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Jobs, Yes. Green-Collar Ones, No.

The green economy is growing, but it's still an uphill climb for many green-collar trainees.



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Meanwhile, the energy efficiency market is "the frozen tidal wave," explains Zabin. "That's how they refer to it in the industry."

The tidal wave hasn't thawed yet, but it will, Zabin insists, thanks in part to the $90 billion investment in the green industry from the stimulus package. Money that went to weatherization and energy-efficiency projects were released slowly, and their effects have yet to be felt — maybe even this year.

Much credit for popularizing the idea of green-collar jobs for underserved and unemployed communities can be traced back to Van Jones, who founded the social justice nonprofit Ella Baker Center for Human Rights and served a short and contested stint as White House green jobs czar.

It was 2001 when Jones and the Ella Baker Center began trying to popularize the idea of "green-collar" job training as a model that would use training programs and partnerships with government, unions, and employers to create "pathways out of poverty." The idea has since garnered varying levels of enthusiasm from job seekers, politicians, unions, environmentalists, educators, and activists — forging sometimes strained partnerships.

"The green economy was small, but it was really clear that there was and continues to be tons of venture capitalism," according to Ian Kim, director of the center's Green Collar Jobs Campaign. "Wherever you see large flows of VC money, you know you will see lots of growth, and lots of jobs right around the corner. We thought, 'Let's help to shape the green economy's growth now instead of pulling out picket signs later.'"

In 2004, the Ella Baker Center joined with the Apollo Alliance — a coalition that supports federal investment in a renewable energy economy — to try to influence the presidential agenda by pushing a package deal of clean energy and job creation.

It may have worked. Presidential candidate Barack Obama took up the mantle of green jobs, pledging to create 5 million green-collar jobs if he were elected. At the time, the clean energy sector was growing astronomically — with job creation outpacing all other sectors at a rate of 2.5 times faster between the years of 1998 and 2007, according to a Pew Research Center report released last year.

As a result, money for green jobs training programs began to flow, and programs like Richmond Build and Oakland Green Jobs Corps sprung into place. Many of the programs sought out low-income people of color — a group noticeably different from the demographic composition of the green industry up until that point.

Solar installer and former Solar Richmond instructor Koralie Hill described the shift: "Six years ago, when I did my training, it was mostly white folks, some international folks who were people of color. Most people learning solar were coming from college backgrounds and beyond. That's changed dramatically. Most recently a whole lot more tradespeople are trying to learn solar, a whole lot more people of color."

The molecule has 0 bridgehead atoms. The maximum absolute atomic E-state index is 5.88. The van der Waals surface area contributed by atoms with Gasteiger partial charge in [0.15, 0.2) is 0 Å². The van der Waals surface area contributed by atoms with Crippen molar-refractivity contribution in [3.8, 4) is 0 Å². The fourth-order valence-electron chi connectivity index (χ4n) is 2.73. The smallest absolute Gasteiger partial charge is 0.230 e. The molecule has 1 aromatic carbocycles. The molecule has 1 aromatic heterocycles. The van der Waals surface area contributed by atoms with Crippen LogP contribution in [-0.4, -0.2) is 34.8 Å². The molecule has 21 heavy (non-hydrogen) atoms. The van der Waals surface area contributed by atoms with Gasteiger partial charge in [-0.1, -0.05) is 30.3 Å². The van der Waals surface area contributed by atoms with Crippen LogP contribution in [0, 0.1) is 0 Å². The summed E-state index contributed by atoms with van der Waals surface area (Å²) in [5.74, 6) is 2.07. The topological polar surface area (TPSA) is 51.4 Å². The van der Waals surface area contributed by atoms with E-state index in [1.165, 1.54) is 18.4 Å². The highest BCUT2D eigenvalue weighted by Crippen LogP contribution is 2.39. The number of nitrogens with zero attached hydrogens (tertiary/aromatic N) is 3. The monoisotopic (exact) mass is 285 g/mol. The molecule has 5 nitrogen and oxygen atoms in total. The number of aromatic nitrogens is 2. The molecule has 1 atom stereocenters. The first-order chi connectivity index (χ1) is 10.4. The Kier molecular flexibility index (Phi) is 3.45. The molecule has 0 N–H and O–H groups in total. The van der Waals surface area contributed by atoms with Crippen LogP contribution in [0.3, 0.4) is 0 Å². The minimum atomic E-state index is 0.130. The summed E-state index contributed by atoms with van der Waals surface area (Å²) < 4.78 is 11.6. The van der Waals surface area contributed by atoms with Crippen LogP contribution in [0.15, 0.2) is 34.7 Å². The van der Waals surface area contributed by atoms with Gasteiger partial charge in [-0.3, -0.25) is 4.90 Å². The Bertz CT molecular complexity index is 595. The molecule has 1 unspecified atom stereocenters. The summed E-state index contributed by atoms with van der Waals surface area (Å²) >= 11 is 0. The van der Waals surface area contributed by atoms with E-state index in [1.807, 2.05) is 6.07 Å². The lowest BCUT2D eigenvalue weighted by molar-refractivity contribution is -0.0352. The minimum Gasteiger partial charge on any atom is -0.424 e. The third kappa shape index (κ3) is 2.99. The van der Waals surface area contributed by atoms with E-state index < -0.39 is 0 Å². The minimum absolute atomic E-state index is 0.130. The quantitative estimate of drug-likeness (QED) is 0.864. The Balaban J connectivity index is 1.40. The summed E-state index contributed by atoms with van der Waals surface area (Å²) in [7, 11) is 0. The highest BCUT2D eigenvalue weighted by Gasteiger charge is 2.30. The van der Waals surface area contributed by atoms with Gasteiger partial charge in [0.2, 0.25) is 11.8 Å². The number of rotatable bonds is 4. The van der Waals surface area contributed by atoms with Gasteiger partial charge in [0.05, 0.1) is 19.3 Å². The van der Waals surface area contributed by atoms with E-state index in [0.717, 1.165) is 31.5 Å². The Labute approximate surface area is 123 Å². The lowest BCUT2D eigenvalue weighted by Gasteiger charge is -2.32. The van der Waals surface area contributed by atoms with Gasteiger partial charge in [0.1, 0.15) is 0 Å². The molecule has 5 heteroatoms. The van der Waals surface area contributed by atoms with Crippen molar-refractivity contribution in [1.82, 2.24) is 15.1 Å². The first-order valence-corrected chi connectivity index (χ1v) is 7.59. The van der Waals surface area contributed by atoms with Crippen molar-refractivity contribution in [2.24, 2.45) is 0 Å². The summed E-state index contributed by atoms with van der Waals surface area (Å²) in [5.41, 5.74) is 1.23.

But even as the demographic composition of the workforce changed, the leadership of the companies themselves did not. According to 2008 Census data, white men dominated green occupations across all sectors and led 90 percent of companies in the construction and energy sectors, says Yvonne Liu, a researcher for Applied Research Center, a nonprofit racial justice think tank. Consequently, she argued, green jobs are not guaranteed to be any more equitable to people of color, women, and low-income people than any other industry.

"We're finding that despite the intentions of advocates for the green economy and people saying it's a pathway, race and gender disparities are still persisting in green jobs," Liu said.

Lana Kumar, 49, graduated last June from Oakland's Green Jobs Corps and then went on to complete an additional three-month solar installation program at Laney College. She has been trying to find solar work since. She was one of eight who interviewed for a solar job earlier this year, but she didn't get the position. "Certain solar companies just pick Caucasian males," Kumar said, reflecting on the experience.

Previously, she worked in the medical field, for a hospice and at Kaiser. Now she's in the Carpenter's Union apprenticeship program and has been volunteering with a solar company, Grid Alternatives, in order to keep her solar installation skills current. While she waits on the union's unemployment list, she's found a job outside her field, working with youth.

"A lot of my friends who did the solar program are now working at the bank, wherever. Nobody's doing solar right now," Kumar added. "But I still have hope. I do believe solar will start booming eventually."

To qualify for acceptance into Richmond Build, an applicant needs a high school diploma, or a GED, and a California driver's license. Sarmiento went to a couple years of college in San Mateo, but many in the program have had no college experience. Some are former prisoners or face other barriers to employment, like being extremely low-income or homeless.

"Our grads are competing with college grads," said the executive director and founder of Solar Richmond, Michele Mc Geoy. "Those college grads can go to the interviews and talk about Al Gore, rock climbing. There's a real culture gap.'"

To Liu from Applied Research Center, stories like Kumar's are not surprising in an industry where "policymakers and green firms don't consciously weave equity into a strategy for developing the green economy."

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